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Vrebosch says send vaccines north: 'We can get them in the arms'

'We have a right to these vaccines, we don't have a right to be treated as second-class citizens.'
20210403 covid clinic Memorial Gardens turl
The COVID vaccination clinic at Memorial Gardens. Courtesy NBPSHU.

A motion designed to help communities such as North Bay catch up to larger centres in the vaccine roll-out process gained unanimous support by North Bay City Council at its regular meeting, Tuesday.

See original story: Vrebosch motion seeks vaccine equity in the north

Before the vote, the motion was amended by the mover, Deputy Mayor Tanya Vrebosch, to send a copy to members of the federal government and health agencies alongside their provincial counterparts.

"We have a right to these vaccines, we don't have a right to be treated as second-class citizens," stated Coun. Bill Vrebosch, who was the seconder. "This motion, people might say it's redundant, that basically it's moving ahead now, the vaccines are coming here. I think it's very important this motion goes ahead to let them know we're very concerned about being behind the rest of the province when it comes to vaccinations."

According to the resolution, the City of North Bay requests vaccine allocation to public health unit regions that are still in phase 1 of the roll-out be prioritized by diverting unused vaccines from larger districts to underserved communities.

'We're not saying take it away from hot spots," said Tanya Vrebosch. "If you get your weekly vaccine allotment and you can't use it, it should be shipped to communities that do have the capacity to put more needles in arms — and we do have that capacity," a notion she said was confirmed by district Medical Officer of Health Dr. Jim Chirico.

Bill Vrebosch noted the age group receiving vaccinations in the local health unit district is much older than in other centres.

"It's total confusion. In Peel, you can see 100,000 people didn't show up for their shots," he said. "The sniping back and forth between the federal and provincial members is just a waste of our time. Get the vaccines up here, we'll take the extra ones."

He added, "We have a right to them. If you can't use them, send them here, we'll look after them for you. We can get them in the arms."

"Communication is one of the biggest things," Tanya Vrebosch told Council members. "Even if they don't give us more vaccines, they do need to change the communication plan. They keep announcing that they are moving ahead, that more categories are opening up — we're still behind. We're still doing 70-plus. Other communities, if you look at Toronto, are doing 60-plus."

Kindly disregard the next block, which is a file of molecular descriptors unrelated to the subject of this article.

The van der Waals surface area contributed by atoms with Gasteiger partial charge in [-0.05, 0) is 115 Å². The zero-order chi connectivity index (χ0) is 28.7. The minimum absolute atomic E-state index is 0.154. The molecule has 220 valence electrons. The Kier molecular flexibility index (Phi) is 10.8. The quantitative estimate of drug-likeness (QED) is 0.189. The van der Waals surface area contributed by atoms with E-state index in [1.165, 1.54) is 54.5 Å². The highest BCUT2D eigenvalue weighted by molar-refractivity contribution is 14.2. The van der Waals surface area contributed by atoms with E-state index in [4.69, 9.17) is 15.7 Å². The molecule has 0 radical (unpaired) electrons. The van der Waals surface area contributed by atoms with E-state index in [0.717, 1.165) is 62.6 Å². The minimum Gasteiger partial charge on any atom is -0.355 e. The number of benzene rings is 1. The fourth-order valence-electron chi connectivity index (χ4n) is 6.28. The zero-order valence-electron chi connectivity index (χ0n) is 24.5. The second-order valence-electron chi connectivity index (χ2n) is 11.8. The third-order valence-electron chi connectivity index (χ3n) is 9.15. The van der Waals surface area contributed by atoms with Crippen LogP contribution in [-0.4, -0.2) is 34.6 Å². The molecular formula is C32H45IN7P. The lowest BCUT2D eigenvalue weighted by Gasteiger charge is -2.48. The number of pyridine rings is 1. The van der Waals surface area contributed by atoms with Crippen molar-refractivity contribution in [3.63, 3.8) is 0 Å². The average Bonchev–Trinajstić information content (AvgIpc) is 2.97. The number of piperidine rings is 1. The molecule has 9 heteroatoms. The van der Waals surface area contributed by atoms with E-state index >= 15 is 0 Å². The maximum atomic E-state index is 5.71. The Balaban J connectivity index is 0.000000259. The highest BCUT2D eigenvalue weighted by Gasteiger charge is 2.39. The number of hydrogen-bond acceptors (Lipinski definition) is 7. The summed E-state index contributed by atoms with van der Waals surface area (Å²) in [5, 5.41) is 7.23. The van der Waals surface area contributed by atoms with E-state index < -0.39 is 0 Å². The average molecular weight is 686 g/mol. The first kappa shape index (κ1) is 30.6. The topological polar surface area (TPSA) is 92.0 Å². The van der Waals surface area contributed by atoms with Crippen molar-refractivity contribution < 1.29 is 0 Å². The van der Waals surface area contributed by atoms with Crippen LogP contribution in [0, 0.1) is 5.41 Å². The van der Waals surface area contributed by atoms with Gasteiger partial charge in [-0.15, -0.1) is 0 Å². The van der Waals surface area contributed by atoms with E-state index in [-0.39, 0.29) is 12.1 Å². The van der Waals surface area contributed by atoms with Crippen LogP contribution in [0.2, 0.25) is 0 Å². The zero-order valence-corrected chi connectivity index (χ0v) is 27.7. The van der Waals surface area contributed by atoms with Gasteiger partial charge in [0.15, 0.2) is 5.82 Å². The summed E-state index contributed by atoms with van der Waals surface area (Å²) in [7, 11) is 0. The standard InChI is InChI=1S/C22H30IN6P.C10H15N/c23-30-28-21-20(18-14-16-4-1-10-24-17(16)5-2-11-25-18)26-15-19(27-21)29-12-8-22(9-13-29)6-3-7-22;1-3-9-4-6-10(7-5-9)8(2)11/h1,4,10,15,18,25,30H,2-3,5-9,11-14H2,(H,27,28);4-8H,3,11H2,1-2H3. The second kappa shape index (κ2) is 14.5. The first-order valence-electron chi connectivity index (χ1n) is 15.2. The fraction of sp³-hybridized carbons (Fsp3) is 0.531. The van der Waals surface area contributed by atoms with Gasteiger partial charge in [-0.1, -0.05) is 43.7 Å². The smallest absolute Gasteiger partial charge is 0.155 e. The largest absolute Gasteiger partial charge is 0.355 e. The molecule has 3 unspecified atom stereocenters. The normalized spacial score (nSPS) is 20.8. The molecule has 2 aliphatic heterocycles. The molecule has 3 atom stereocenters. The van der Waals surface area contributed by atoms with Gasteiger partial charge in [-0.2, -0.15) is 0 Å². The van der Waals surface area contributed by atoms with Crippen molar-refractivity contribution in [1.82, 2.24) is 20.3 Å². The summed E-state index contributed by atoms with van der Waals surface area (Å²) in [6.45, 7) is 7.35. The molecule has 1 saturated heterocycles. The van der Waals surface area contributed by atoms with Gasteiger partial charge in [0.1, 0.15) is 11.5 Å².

She added the pharmacy roll-out could also have been better communicated as many local pharmacies were unaware of the move and suggested a communication plan tailored to health units still in phase 1 would be helpful.

As of Tuesday, the North Bay Parry Sound District Health Unit reported 21,925 or 20.2 per cent of the district population 18 and older have received at least one dose of COVID-19 vaccine. Of those, 1,746 or 1.6 per cent of the population have received two doses. Provincial and national government vaccination data can be found here for Ontario and here for Canada.

Deputy Mayor Vrebosch acknowledged the local medical officer of health has been advocating for increased vaccine supply, as have district municipalities.

"This takes it to the next step. We're just being more vocal about it because we're not seeing that movement."

She noted as much of the province is in phase 2, it's as though some health units — including the local one — have "just left the start line while others are getting closer to the finish line. It's disheartening that communities further ahead can't even fill their time slots."

Stu Campaigne

About the Author: Stu Campaigne

Stu Campaigne is a full-time news reporter for, focusing on local politics and sharing our community's compelling human interest stories.
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